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How to Hack the Hidden Google Chrome Dinosaur Game

Home / Tutorial / How to Hack the Hidden Google Chrome Dinosaur Game

sabbir › 1 month ago
 
How to Hack the Hidden Google Chrome Dinosaur Game Most of us have seen the dreaded “No Internet” error message on Google Chrome. You can actually turn this screen into a fun, dino-themed endless runner game and, even better, hack it to where your dinosaur becomes invincible. Here’s how.

How to Play the Hidden Google Chrome Dinosaur Game

If you don’t have an internet connection, then you don’t have to do anything special to play. Just enter any URL in the Google Chrome address bar, and you’ll see this screen. No internet screen in Google Chrome If you do have an internet connection, you can access this page without cutting the connection. Type chrome://dino in the address bar, and it will take you there. address bar url for accessing dino game Once you’ve made your way to this screen, you can start the game by pressing the space bar. Once you do, the dinosaur will begin running. The object of the game is to avoid whatever comes your way, such as birds and cacti. Once the dinosaur gets hit by a bird or runs into a cactus, it’s game over.   This is a pretty neat way to kill time, and it’s always fun to try to beat your own high score. As you continue, the difficulty of the game increases. It’s interesting to think about what the highest score ever achieved is, without cheating of course, which brings us to the next point. RELATED: How to Play Microsoft Edge’s Secret Surfing Game

Hack the Google Chrome Dinosaur Game

This hack allows your dinosaur to become invincible, letting players continue the game without fear of being poked or pecked.
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To hack the game, you’ll need to be on the “No Internet” screen, so go ahead and enter chrome://dino in the address bar. Once there, right-click anywhere on the screen and select “Inspect” from the menu that appears. Inspect option in menu This opens Chrome DevTools, which appears to the right of the browser window. In DevTools, select the “Console” tab. Console tab of Chrome DevTools Alternatively, you can press Ctrl+Shift+I and jump straight to the “Console” tab in Chrome DevTools. RELATED: What Your Function Keys Do in Chrome DevTools Once in the “Console” tab, paste the following command and then press the “Enter” key: var original = Runner.prototype.gameOver First code entered for Chrome hack This may seem like it does nothing, but we’ll explain why this is necessary in a second. Next, enter this command: Runner.prototype.gameOver = function (){} Second command for hacking Chrome game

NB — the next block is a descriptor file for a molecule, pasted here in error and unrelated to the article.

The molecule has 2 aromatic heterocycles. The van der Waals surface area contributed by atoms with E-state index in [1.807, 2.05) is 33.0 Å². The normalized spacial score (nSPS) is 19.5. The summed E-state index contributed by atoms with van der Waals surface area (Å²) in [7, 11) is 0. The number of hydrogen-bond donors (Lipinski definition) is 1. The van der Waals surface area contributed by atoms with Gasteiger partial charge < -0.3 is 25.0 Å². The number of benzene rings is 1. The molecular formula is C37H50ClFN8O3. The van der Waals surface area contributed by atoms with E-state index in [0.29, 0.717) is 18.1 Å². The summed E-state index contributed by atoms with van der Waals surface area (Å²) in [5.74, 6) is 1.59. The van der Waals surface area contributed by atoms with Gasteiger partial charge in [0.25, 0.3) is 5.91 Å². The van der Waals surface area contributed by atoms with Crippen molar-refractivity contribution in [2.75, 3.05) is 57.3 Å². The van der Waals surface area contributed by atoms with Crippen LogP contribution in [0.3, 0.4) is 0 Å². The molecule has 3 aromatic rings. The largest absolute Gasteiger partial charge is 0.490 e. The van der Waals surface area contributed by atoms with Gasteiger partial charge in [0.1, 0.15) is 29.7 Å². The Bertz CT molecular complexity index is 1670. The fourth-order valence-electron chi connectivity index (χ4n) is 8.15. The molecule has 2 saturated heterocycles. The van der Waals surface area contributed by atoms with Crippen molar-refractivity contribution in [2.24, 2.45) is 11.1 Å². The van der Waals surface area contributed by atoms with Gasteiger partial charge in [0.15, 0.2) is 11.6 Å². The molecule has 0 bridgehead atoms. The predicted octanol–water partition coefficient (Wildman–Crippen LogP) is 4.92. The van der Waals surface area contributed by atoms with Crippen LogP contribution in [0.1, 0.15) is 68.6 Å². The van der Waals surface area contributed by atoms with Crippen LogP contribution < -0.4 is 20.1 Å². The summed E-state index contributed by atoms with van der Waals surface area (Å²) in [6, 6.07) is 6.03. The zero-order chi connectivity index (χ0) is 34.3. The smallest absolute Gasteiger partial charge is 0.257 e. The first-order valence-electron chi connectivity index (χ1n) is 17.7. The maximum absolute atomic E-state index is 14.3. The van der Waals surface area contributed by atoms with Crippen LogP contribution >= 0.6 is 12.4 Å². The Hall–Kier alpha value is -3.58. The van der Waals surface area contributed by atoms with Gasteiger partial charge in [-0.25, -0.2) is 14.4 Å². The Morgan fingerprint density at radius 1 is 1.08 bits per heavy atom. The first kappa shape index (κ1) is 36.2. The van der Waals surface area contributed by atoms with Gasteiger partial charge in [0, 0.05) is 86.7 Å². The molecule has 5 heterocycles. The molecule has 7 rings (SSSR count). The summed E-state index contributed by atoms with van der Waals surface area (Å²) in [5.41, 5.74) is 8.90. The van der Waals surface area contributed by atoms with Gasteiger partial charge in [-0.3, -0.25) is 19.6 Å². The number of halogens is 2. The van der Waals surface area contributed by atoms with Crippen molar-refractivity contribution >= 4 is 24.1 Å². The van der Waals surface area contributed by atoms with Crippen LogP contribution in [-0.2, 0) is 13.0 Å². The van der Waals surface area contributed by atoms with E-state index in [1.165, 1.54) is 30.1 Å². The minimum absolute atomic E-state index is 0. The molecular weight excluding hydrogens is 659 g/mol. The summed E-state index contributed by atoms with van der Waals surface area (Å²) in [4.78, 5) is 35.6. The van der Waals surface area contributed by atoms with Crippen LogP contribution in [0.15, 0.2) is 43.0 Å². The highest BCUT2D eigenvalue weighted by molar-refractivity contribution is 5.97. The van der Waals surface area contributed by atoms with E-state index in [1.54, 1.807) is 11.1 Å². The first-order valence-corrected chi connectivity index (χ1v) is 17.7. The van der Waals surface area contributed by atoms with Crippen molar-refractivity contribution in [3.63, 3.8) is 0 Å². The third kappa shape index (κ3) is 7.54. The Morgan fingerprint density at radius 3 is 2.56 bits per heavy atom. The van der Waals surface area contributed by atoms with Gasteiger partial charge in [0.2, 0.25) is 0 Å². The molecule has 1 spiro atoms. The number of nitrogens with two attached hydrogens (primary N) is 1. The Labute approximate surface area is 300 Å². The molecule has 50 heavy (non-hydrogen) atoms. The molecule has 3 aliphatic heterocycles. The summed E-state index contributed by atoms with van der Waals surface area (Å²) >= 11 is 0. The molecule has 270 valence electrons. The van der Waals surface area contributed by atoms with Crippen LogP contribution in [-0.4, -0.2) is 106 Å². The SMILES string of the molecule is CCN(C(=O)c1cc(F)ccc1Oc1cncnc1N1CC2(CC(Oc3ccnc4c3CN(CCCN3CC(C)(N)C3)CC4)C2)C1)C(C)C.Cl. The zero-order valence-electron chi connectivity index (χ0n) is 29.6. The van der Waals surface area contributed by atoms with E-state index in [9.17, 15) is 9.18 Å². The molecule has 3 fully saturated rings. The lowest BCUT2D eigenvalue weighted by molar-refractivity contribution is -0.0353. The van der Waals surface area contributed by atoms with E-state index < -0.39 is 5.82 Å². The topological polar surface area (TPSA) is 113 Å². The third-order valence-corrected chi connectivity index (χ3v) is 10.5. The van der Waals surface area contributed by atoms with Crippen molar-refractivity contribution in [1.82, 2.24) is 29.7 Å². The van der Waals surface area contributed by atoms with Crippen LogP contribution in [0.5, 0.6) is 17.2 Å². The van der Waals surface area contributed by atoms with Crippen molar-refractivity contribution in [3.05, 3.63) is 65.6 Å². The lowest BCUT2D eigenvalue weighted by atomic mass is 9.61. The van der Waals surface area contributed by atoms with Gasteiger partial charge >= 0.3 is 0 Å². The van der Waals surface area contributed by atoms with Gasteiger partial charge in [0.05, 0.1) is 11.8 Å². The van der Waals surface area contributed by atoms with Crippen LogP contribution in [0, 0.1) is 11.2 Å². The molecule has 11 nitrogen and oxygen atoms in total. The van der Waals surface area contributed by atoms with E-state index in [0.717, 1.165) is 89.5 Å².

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On the next line, f (){} will appear after pressing the “Enter” key. Here’s what happens now. When the game is over (i.e., when you hit an object), Runner.prototype.gameOver() is called and the action is triggered. In this case, you’ll hear a sound, the game stops, and a Game Over message appears. That’s without our code. What our code does is replaces the gameOver function with an empty function. That means that instead of hearing the sound, the game stopping, and the message appearing, nothing happens. You just keep running. Test it out. Close DevTools, and press the space bar to start playing the game. As you can see, the dinosaur is unaffected by the cacti or flying creatures. Mission accomplished. Now, let’s say you’ve been playing for 25 minutes and you want to stop the game and record your high score. You’ll need a way to end the game, which can no longer be done by running into a cactus.
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Remember the first code we entered? That stored the normal gameOver function in the original variable. That means we can now execute this command to use the normal gameOver function: Runner.prototype.gameOver = original End game code If you’re interested, you can (see 2) look at what is supposed to happen when the normal gameOver function is called.
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Profile Photo for Marshall Gunnell Marshall Gunnell Marshall is a writer with experience in the data storage industry. He worked at Synology, and most recently as CMO and technical staff writer at StorageReview. He’s currently an API/Software Technical Writer based in Tokyo, Japan, runs VGKAMI and ITEnterpriser, and spends what little free time he has learning Japanese. Read Full Bio »
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